“In recent years, America’s criminal justice system has become the subject of an increasingly urgent debate. Critics have assailed the rise of mass incarceration, emphasizing its disproportionate impact on people of color. As James Forman, Jr., points out, however, the war on crime that began in the 1970s was supported by many African American leaders in the nation’s urban centers. In Locking Up Our Own, he seeks to understand why.

Forman shows us that the first substantial cohort of black mayors, judges, and police chiefs took office amid a surge in crime and drug addiction. Many prominent black officials, including Washington, D.C. mayor Marion Barry and federal prosecutor Eric Holder, feared that the gains of the civil rights movement were being undermined by lawlessness—and thus embraced tough-on-crime measures, including longer sentences and aggressive police tactics. In the face of skyrocketing murder rates and the proliferation of open-air drug markets, they believed they had no choice. But the policies they adopted would have devastating consequences for residents of poor black neighborhoods.

A former D.C. public defender, Forman tells riveting stories of politicians, community activists, police officers, defendants, and crime victims. He writes with compassion about individuals trapped in terrible dilemmas—from the men and women he represented in court to officials struggling to respond to a public safety emergency. Locking Up Our Own enriches our understanding of why our society became so punitive and offers important lessons to anyone concerned about the future of race and the criminal justice system in this country.” — Farrar, Straus and Giroux

Panelists

Ronald Sullivan, Jr.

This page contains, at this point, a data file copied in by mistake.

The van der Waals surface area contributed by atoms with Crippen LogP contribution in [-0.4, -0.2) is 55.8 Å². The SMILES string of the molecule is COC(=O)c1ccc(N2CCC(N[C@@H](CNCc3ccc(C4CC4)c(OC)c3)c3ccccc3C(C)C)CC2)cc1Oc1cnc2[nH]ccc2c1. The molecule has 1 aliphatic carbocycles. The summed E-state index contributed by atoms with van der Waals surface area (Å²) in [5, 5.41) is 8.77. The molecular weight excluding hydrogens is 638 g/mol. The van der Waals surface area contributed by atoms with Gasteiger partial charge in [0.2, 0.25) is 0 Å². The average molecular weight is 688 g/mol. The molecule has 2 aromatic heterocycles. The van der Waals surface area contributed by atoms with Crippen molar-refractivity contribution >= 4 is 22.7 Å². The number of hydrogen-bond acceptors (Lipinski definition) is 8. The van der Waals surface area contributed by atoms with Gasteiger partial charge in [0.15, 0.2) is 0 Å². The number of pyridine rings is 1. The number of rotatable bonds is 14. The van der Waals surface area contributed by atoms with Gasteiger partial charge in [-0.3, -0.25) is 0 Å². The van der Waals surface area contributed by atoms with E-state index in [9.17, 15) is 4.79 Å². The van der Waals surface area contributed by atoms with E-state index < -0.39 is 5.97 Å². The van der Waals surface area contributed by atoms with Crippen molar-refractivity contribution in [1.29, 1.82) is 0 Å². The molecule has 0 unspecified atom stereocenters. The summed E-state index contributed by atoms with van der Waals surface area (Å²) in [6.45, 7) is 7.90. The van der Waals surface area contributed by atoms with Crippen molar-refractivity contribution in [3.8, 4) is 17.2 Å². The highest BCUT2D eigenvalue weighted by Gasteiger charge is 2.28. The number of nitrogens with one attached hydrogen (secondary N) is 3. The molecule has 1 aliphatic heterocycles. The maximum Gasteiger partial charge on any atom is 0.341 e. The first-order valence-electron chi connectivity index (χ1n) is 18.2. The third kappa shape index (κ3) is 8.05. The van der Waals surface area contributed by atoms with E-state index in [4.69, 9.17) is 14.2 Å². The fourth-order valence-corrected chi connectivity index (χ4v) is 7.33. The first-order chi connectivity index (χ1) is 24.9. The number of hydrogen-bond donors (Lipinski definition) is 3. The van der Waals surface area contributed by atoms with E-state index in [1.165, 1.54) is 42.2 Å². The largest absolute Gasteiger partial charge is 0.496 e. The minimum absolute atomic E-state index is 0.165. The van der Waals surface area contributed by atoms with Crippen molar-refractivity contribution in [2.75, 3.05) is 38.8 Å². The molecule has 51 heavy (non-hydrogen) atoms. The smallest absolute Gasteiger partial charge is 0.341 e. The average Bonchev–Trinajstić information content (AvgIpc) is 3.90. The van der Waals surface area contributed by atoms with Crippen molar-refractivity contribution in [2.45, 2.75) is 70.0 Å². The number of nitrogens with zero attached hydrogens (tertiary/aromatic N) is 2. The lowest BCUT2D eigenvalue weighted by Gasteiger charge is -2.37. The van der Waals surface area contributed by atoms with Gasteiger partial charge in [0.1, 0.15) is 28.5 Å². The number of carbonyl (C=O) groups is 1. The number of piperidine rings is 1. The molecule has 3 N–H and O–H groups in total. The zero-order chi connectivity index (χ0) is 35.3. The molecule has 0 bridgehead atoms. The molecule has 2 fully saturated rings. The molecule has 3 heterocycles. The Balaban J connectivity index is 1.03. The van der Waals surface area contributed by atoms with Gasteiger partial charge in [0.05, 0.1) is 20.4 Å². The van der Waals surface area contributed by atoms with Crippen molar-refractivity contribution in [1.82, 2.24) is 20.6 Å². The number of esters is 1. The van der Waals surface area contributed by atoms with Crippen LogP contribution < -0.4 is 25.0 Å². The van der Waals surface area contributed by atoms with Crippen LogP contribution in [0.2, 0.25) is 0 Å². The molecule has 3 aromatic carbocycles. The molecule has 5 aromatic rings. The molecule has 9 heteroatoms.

Ronald S. Sullivan Jr., Clinical Professor of Law and Director, Criminal Justice Institute

 
Bruce Western

 

Bruce Western, Director of the Malcolm Wiener Center for Social Policy Guggenheim Professor of Criminal Justice Policy & Professor of Sociology, Harvard University

 

 

Reviews of Locking Up Our Own
Locking Up Our Own is a pathbreaking examination of the ways that, over the past half century, African American policymakers, social justice activists, jurists, prosecutors, police officials, and ordinary folk have thought about and grappled with the administration of criminal justice. It is vivid, accessible, and full of illuminating insights. It is a brilliant distillation of deep research, disciplined thoughtfulness, and moral passion. In ongoing discussions about crime and justice in America, particularly its racial dimensions, no book will be more essential than Locking Up Our Own.” — Randall Kennedy, Michael R. Klein Professor of Law at Harvard Law School and author of For Discrimination and Race, Crime, and the Law

“The big spring book to argue about . . . Forman can catalogue more dysfunctional systems at close range than The Wire did.” — Boris Kachka, Vulture